I was making the joke that I’m a human parrot, because I often slip into the British accent as well, because I’m either communicating with my British pals or I’m enjoying my favorite shows on the BBC. Anyway, a few people responded with, “Does that mean you’re going to say ‘eh’ at the end of your sentences now?” Face-palm! ;u_u

I found myself explaining, “Canadians don’t really say ‘eh’ and neither do Minnesotans. There is a few ‘doncha know’ and ‘you betcha’, but no one says ‘eh’.” They seemed a bit disappointed, as it challenged their “knowledge” of the Canadian accent. And for the record, not everyone says ‘doncha know’ or ‘you betcha’ either, I was expressing that I am picking up the unique way that vowel sounds are pronounced in this particular accent.

Black_ButlerIt’s the same way how British people don’t all have cockney accents and run around saying “Pip-pip, cheerio!” It NEVER happens in real life! LOL! And you’re an idiot, if you believe that’s what British people say!

However, cheer up, it doesn’t mean that you have to stay an idiot. Learn from your mistakes and adjust. I’ve made mistakes in learning about different cultures and individuals too. I’ve learned and I’ve moved on. And I’m happy that people were patient with me to explain and didn’t kick my butt for those stupid mistakes.  Bonus! ^_^

The problem with stereotypes is that it will always be misinformation, when you’re trying to use it to generalize a whole group of people or individual. Sometimes there is a little truth within a stereotype, but it’s so little that most of the time you’re going to offend someone or be so ignorantly wrong about that person. You’ll rightly gain the title of “douchebag”. >_>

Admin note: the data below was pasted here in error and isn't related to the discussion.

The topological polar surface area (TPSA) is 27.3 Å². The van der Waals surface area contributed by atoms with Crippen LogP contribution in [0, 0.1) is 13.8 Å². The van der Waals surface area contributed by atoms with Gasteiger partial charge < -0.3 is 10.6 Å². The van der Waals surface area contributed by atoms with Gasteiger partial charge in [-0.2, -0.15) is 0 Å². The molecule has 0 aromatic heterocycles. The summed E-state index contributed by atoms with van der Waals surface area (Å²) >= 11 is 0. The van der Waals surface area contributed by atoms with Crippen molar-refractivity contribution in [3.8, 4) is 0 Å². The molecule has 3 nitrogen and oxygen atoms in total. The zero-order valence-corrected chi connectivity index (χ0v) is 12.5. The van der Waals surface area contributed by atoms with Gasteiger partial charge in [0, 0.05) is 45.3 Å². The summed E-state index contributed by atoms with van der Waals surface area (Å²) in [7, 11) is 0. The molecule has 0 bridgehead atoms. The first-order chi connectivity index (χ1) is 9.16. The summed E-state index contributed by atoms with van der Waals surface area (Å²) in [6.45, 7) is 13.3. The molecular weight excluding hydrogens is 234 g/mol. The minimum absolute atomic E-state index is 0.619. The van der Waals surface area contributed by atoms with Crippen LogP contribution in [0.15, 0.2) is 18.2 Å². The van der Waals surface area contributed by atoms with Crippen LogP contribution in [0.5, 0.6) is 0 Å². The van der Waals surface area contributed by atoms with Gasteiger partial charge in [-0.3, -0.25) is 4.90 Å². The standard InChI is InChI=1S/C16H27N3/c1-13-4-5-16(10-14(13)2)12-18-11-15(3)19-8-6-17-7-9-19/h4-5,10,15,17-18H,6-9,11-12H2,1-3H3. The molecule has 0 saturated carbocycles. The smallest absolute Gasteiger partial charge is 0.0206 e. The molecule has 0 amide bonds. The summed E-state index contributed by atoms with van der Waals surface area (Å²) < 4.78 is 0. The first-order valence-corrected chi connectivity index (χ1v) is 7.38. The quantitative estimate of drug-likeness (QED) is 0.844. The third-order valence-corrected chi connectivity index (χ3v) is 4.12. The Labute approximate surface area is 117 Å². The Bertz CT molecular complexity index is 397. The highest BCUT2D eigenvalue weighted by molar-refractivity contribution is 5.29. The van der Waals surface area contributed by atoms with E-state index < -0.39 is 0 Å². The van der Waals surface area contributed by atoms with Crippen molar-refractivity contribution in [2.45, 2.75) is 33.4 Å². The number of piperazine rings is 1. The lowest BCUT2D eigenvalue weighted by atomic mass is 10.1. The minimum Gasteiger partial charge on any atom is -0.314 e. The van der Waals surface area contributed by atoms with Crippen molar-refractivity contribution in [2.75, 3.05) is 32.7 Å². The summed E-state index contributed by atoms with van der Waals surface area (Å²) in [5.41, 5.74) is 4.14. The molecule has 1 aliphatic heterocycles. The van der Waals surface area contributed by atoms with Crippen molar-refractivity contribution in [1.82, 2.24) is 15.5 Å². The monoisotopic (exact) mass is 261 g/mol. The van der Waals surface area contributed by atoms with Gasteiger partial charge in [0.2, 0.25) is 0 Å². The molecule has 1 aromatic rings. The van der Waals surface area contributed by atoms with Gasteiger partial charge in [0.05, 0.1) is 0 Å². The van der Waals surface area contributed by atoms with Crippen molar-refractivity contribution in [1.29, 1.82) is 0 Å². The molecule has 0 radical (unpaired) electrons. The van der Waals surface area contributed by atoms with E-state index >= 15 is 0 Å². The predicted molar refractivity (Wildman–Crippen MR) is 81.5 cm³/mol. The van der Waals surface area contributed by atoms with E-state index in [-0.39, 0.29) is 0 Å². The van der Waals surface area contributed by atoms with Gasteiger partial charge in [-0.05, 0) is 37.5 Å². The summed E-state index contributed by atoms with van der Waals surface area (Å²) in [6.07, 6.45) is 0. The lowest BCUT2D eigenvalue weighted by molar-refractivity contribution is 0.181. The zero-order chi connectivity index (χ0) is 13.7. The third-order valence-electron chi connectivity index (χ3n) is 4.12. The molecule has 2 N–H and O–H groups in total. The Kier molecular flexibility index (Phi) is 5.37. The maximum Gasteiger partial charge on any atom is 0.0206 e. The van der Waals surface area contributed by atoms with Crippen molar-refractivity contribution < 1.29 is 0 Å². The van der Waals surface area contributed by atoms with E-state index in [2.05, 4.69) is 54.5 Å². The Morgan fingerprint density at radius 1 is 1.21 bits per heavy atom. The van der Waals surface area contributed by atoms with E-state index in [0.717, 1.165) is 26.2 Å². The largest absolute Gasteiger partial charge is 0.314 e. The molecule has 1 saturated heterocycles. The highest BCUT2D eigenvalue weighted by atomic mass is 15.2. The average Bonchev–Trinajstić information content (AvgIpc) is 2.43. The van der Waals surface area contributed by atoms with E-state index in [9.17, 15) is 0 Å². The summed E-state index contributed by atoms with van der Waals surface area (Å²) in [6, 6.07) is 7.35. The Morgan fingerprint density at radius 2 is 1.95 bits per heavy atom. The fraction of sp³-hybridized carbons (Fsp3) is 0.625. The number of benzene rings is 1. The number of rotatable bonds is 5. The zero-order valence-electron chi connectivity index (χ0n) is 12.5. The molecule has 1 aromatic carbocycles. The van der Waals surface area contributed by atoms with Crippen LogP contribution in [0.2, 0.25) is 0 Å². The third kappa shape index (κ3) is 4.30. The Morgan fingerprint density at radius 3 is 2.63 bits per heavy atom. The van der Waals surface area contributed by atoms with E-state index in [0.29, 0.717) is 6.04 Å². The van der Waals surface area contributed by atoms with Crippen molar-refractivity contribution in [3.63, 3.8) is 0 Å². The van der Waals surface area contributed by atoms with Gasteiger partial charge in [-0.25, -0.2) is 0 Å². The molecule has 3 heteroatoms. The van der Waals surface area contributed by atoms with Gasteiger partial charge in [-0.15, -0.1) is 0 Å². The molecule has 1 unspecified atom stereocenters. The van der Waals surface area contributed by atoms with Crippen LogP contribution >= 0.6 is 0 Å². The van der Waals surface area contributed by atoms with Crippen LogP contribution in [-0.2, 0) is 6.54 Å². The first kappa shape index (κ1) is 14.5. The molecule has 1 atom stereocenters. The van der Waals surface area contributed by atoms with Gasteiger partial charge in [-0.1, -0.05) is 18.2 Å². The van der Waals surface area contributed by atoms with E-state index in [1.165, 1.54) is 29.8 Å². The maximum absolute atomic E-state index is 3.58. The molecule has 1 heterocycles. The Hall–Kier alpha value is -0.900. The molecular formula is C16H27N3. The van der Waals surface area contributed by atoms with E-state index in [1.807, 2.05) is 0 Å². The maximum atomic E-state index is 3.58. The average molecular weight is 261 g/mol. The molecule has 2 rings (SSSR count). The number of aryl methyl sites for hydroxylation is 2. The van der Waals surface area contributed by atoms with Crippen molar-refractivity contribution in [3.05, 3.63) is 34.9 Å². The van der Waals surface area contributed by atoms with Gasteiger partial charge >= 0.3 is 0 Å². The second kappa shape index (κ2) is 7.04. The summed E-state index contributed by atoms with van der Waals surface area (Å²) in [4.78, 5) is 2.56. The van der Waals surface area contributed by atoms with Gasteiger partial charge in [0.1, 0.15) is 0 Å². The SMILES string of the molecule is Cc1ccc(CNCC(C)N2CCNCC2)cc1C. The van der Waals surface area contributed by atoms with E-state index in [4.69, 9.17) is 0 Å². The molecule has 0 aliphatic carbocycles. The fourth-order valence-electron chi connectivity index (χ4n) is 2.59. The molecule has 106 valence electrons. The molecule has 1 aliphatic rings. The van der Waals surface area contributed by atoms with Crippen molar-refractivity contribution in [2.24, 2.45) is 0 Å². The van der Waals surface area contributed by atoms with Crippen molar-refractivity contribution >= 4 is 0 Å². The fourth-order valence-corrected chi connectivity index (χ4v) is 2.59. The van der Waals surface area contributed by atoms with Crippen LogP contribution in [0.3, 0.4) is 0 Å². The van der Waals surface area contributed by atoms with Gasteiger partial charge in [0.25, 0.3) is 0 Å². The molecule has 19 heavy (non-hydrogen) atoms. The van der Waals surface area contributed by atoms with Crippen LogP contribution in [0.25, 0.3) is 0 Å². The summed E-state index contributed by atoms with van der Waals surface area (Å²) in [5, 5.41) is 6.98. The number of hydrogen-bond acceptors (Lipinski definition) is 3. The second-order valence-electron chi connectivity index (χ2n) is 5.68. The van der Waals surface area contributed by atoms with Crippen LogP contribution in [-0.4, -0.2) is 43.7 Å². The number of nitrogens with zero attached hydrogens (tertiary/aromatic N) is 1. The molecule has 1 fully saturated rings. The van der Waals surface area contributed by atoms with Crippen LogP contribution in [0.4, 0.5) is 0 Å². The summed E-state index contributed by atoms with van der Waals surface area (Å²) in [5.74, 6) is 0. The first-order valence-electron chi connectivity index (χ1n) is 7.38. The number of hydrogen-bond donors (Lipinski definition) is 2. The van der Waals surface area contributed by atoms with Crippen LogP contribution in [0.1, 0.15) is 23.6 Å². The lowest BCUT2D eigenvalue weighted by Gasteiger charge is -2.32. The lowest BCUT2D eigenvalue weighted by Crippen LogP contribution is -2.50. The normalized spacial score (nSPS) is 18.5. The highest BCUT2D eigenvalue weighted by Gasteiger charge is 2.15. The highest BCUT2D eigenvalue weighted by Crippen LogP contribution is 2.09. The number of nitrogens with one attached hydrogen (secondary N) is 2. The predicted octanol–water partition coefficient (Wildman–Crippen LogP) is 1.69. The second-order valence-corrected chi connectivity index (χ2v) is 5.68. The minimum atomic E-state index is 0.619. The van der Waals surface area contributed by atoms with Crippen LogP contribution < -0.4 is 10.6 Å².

Here’s a little song about the stupidity of stereotypes: The Stereotypes Song. I am an American, I am a little chubby, I do love eating burgers (it’s next to my love of PIE, coffee, and gummi bears!), and I’m not particularly opposed to shotguns. However, to assume that’s the whole picture of me would be pretty lame. I’m also an obsessive writer, a fan of anime, I love video games, I’m a science nerd, a “moviephile”, and way much more.

To assume that ALL Americans are the same is idiotic. I know way too many vegetarians, skinny, and anti-firearm American citizens. I often feel alone with my cheeseburgers. TnT

This song hits a lot of different stereotypes and I have a healthy sense of humor, so I find it hilarious.  If any of it offend you, it should, and that’s the point. Stereotypes are hurtful in general, as it seeks to imprison an individual into set ideas and oppresses that person from becoming anything outside of that imprisonment.

This is why stereotypes are a huge joke and should never be taken seriously. To quote the song, “They’re stereotypes, and if you believe them, then your brain is small like a Korean’s penis.” ^w^

Thanks for reading. And be excellent to each other! ^_^v